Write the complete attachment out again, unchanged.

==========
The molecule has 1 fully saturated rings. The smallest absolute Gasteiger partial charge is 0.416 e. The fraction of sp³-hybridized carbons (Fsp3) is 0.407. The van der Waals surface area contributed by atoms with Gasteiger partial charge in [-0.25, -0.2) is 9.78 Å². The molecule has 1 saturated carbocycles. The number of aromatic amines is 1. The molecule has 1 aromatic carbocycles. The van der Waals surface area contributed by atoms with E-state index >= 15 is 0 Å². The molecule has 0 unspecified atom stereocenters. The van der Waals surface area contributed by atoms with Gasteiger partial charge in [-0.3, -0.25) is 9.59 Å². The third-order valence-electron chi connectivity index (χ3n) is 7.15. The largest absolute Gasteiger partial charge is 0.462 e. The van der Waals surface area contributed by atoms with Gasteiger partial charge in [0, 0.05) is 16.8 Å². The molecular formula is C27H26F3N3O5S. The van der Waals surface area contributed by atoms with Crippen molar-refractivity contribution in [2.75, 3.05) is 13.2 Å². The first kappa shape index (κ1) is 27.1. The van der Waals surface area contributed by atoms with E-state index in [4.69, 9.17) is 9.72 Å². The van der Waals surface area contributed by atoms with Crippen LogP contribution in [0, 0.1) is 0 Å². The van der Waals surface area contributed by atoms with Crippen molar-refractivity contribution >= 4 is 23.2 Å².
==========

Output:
The molecule has 1 fully saturated rings. The smallest absolute Gasteiger partial charge is 0.416 e. The fraction of sp³-hybridized carbons (Fsp3) is 0.407. The van der Waals surface area contributed by atoms with Gasteiger partial charge in [-0.25, -0.2) is 9.78 Å². The molecule has 1 saturated carbocycles. The number of aromatic amines is 1. The molecule has 1 aromatic carbocycles. The van der Waals surface area contributed by atoms with E-state index >= 15 is 0 Å². The molecule has 0 unspecified atom stereocenters. The van der Waals surface area contributed by atoms with Gasteiger partial charge in [-0.3, -0.25) is 9.59 Å². The third-order valence-electron chi connectivity index (χ3n) is 7.15. The largest absolute Gasteiger partial charge is 0.462 e. The van der Waals surface area contributed by atoms with Gasteiger partial charge in [0, 0.05) is 16.8 Å². The molecular formula is C27H26F3N3O5S. The van der Waals surface area contributed by atoms with Crippen molar-refractivity contribution in [2.75, 3.05) is 13.2 Å². The first kappa shape index (κ1) is 27.1. The van der Waals surface area contributed by atoms with E-state index in [4.69, 9.17) is 9.72 Å². The van der Waals surface area contributed by atoms with Crippen LogP contribution in [0, 0.1) is 0 Å². The van der Waals surface area contributed by atoms with Crippen molar-refractivity contribution >= 4 is 23.2 Å².